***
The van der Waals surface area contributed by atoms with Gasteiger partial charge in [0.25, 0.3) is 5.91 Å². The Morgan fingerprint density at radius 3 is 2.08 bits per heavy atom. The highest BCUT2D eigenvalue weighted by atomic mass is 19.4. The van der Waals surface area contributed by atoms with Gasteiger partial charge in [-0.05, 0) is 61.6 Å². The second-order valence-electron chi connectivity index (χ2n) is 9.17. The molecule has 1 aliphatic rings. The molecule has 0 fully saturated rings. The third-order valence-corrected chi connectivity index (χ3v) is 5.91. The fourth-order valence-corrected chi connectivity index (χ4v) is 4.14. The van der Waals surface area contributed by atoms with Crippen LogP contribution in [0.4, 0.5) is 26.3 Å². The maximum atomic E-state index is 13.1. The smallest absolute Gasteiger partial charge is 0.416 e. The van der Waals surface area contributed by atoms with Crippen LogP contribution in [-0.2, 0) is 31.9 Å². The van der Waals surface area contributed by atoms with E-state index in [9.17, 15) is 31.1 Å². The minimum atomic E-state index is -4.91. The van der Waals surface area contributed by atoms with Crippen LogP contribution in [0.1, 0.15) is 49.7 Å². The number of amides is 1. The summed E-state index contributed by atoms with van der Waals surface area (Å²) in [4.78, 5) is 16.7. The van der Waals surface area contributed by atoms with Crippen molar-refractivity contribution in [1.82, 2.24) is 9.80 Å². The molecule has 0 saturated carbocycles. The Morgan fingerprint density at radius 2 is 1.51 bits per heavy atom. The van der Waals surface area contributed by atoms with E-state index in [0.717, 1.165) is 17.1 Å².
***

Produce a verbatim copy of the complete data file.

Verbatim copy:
The van der Waals surface area contributed by atoms with Gasteiger partial charge in [0.25, 0.3) is 5.91 Å². The Morgan fingerprint density at radius 3 is 2.08 bits per heavy atom. The highest BCUT2D eigenvalue weighted by atomic mass is 19.4. The van der Waals surface area contributed by atoms with Gasteiger partial charge in [-0.05, 0) is 61.6 Å². The second-order valence-electron chi connectivity index (χ2n) is 9.17. The molecule has 1 aliphatic rings. The molecule has 0 fully saturated rings. The third-order valence-corrected chi connectivity index (χ3v) is 5.91. The fourth-order valence-corrected chi connectivity index (χ4v) is 4.14. The van der Waals surface area contributed by atoms with Crippen LogP contribution in [0.4, 0.5) is 26.3 Å². The maximum atomic E-state index is 13.1. The smallest absolute Gasteiger partial charge is 0.416 e. The van der Waals surface area contributed by atoms with Crippen LogP contribution in [-0.2, 0) is 31.9 Å². The van der Waals surface area contributed by atoms with E-state index in [9.17, 15) is 31.1 Å². The minimum atomic E-state index is -4.91. The van der Waals surface area contributed by atoms with Crippen LogP contribution in [0.1, 0.15) is 49.7 Å². The number of amides is 1. The summed E-state index contributed by atoms with van der Waals surface area (Å²) in [4.78, 5) is 16.7. The van der Waals surface area contributed by atoms with Crippen molar-refractivity contribution in [1.82, 2.24) is 9.80 Å². The molecule has 0 saturated carbocycles. The Morgan fingerprint density at radius 2 is 1.51 bits per heavy atom. The van der Waals surface area contributed by atoms with E-state index in [0.717, 1.165) is 17.1 Å².